1. evaluation, discussion, and re-assessment of an influential scholarly work more than ten years after its original publication in light of new data and findings;
2. re-analysis of a previously published article’s empirical claims using different and improved techniques that lead to different findings;
3. assessment of the robustness of a previously published article’s findings in light of new evidence or existing evidence not addressed by the original publication;
4. alternative interpretations of the evidence presented in an existing publication that are substantially different from those in the originally published work; and
5. corrections of error in the originally published work that result in substantially different findings.
Manuscripts under the heading of “Comment and Controversy” will be desk rejected by the editors if:
1. they do not comprise original research (examples of original research include reanalysis of existing data and/or the presentation of new data or interpretations that are directly relevant to the previously published work’s findings);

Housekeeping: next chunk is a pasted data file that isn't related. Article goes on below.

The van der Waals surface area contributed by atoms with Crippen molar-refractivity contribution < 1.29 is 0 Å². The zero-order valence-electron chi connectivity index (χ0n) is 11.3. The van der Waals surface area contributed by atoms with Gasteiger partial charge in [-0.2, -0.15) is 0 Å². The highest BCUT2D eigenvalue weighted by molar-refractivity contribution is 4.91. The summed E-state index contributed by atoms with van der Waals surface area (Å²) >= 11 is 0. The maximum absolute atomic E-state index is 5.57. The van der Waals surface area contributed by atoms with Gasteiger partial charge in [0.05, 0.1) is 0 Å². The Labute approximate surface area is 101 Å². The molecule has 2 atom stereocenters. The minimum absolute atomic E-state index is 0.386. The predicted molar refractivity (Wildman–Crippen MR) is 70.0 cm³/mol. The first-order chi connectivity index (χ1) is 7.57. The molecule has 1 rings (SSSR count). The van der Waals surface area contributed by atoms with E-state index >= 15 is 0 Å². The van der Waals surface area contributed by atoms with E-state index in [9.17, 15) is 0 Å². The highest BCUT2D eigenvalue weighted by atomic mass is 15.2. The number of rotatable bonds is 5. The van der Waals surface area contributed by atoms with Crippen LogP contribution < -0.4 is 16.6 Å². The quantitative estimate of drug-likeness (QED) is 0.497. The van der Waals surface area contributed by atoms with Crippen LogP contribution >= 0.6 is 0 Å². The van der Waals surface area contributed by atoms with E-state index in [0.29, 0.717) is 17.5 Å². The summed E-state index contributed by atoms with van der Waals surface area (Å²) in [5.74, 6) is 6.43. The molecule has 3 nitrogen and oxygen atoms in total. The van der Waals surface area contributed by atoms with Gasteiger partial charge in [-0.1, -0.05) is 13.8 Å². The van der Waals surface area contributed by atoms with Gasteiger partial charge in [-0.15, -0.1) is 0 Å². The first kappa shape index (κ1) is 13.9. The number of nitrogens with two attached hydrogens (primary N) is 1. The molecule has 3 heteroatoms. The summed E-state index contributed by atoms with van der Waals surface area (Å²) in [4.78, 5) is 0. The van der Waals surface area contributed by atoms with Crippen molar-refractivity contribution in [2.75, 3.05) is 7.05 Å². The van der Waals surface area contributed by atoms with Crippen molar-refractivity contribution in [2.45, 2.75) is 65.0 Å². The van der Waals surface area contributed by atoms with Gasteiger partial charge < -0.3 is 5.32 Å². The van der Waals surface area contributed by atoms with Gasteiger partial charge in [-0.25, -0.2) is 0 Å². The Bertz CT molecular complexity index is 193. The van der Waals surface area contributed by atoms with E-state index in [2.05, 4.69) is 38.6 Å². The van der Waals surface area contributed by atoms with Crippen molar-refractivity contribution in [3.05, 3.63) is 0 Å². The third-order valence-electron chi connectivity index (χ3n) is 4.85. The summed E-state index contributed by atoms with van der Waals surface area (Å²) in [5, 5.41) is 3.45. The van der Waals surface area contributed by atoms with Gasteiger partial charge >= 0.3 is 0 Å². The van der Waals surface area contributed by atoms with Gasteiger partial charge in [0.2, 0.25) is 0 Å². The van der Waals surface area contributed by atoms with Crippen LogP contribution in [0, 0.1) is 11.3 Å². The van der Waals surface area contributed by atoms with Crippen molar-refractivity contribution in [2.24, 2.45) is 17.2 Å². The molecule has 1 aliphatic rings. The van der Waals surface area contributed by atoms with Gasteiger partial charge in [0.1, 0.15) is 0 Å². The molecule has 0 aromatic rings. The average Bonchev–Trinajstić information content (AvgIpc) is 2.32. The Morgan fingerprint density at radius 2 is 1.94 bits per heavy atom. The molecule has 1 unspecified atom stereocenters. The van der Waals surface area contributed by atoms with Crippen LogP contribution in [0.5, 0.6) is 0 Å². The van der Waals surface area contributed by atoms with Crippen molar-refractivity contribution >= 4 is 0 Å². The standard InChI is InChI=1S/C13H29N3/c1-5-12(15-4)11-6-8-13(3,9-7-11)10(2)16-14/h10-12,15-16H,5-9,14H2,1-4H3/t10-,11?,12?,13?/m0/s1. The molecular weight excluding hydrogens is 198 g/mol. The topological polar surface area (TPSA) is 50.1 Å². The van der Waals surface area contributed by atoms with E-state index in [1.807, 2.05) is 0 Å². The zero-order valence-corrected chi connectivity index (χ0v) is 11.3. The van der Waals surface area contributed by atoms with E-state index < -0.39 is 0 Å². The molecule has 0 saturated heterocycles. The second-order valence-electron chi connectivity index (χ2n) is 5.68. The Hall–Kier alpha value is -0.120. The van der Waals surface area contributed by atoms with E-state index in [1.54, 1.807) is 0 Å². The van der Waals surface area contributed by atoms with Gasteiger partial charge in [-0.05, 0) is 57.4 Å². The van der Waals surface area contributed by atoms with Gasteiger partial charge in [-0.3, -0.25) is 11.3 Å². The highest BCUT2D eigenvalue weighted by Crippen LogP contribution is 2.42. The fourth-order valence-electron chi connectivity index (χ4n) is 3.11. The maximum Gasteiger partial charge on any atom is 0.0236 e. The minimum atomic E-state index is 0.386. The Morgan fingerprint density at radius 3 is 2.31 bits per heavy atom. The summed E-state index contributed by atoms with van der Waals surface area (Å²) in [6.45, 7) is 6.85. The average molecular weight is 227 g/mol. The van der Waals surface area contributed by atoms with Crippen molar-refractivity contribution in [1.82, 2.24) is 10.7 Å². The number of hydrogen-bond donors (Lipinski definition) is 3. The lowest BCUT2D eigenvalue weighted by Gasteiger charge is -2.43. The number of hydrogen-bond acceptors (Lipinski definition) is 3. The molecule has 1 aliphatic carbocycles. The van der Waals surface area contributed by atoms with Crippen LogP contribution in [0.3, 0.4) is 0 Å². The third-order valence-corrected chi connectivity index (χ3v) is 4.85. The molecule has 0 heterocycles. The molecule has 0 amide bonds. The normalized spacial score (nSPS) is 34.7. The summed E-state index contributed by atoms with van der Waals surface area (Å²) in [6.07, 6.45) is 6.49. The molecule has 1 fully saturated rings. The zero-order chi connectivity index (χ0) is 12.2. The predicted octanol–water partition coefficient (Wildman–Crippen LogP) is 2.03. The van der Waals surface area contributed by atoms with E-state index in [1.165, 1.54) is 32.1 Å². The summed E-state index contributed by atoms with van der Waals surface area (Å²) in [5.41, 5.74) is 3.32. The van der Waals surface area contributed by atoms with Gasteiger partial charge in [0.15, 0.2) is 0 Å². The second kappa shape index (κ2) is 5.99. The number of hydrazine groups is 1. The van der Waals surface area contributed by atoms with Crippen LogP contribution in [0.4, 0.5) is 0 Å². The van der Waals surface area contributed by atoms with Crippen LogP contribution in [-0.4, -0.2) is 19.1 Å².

2. they do not meaningfully alter our interpretation of the previous work’s conclusions;
3. they make unsubstantiated allegations of error or wrongdoing;
4. they use a polemical or insulting tone; or
5. they appear in the judgment of the editors to be part of a systematic pattern of harassment of an author or authors and/or not driven by genuine scientific concern.
When a Comment and Controversy manuscript is accepted for publication, that manuscript will be forwarded to the publisher of the original work (e.g., the journal or book publisher) by the editors of PS. Comment and Controversy publications are not designed to take the place of corrigenda or retractions of the original article, but to stimulate discussion and reward scholars for bringing new information to the attention of the scholarly community. After accepting a Comment and Controversy submission, PS will send a pre-print of the accepted manuscript to the publisher of the original work and encourage them to consider taking any action they deem appropriate. Depending on the nature of the manuscript, this might mean adding a hyperlink to the original work leading to the commentary in PS, posting a corrigendum or retraction, or taking no action at all.
Communications With and About the Journal
Q: Where can readers, authors, and the broader public find information about the journal?
A: The journal’s primary website is hosted by Cambridge University Press. Information about the journal can also be found on Political Science Now and on the website of the American Political Science Association. The journal’s Twitter handle is @ps_polisci.
Q: How can readers, authors, and the broader public communicate directly with the editorial team?
A: Please email us at firstname.lastname@example.org.